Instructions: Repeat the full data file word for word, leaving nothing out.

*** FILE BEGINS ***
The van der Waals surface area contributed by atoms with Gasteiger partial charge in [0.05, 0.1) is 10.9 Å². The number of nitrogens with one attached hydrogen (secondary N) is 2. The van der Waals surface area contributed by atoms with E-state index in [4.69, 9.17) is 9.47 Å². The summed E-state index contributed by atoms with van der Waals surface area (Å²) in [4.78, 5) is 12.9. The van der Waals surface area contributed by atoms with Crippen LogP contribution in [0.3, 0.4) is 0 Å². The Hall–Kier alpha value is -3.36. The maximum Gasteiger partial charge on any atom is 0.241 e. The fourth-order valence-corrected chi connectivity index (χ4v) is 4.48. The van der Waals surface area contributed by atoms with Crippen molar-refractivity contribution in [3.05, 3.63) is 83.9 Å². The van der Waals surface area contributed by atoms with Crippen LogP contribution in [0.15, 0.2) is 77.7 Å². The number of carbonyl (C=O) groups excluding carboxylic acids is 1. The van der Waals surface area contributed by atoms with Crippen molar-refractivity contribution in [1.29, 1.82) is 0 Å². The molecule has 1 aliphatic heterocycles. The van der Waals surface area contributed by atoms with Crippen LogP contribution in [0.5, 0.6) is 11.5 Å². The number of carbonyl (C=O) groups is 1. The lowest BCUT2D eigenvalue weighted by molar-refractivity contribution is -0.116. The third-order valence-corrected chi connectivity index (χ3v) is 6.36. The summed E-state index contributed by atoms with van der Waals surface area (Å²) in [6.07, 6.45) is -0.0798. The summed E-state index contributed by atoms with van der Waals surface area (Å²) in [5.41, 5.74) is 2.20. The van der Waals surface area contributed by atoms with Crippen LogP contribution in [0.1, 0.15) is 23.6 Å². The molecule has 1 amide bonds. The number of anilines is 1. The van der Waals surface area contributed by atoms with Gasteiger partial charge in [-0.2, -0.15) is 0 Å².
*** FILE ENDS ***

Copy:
The van der Waals surface area contributed by atoms with Gasteiger partial charge in [0.05, 0.1) is 10.9 Å². The number of nitrogens with one attached hydrogen (secondary N) is 2. The van der Waals surface area contributed by atoms with E-state index in [4.69, 9.17) is 9.47 Å². The summed E-state index contributed by atoms with van der Waals surface area (Å²) in [4.78, 5) is 12.9. The van der Waals surface area contributed by atoms with Crippen LogP contribution in [0.3, 0.4) is 0 Å². The Hall–Kier alpha value is -3.36. The maximum Gasteiger partial charge on any atom is 0.241 e. The fourth-order valence-corrected chi connectivity index (χ4v) is 4.48. The van der Waals surface area contributed by atoms with Crippen molar-refractivity contribution in [3.05, 3.63) is 83.9 Å². The van der Waals surface area contributed by atoms with Crippen LogP contribution in [0.15, 0.2) is 77.7 Å². The number of carbonyl (C=O) groups excluding carboxylic acids is 1. The van der Waals surface area contributed by atoms with Crippen molar-refractivity contribution in [1.29, 1.82) is 0 Å². The molecule has 1 aliphatic heterocycles. The van der Waals surface area contributed by atoms with Crippen LogP contribution in [0.5, 0.6) is 11.5 Å². The number of carbonyl (C=O) groups is 1. The lowest BCUT2D eigenvalue weighted by molar-refractivity contribution is -0.116. The third-order valence-corrected chi connectivity index (χ3v) is 6.36. The summed E-state index contributed by atoms with van der Waals surface area (Å²) in [6.07, 6.45) is -0.0798. The summed E-state index contributed by atoms with van der Waals surface area (Å²) in [5.41, 5.74) is 2.20. The van der Waals surface area contributed by atoms with Crippen LogP contribution in [0.1, 0.15) is 23.6 Å². The molecule has 1 amide bonds. The number of anilines is 1. The van der Waals surface area contributed by atoms with Gasteiger partial charge in [-0.2, -0.15) is 0 Å².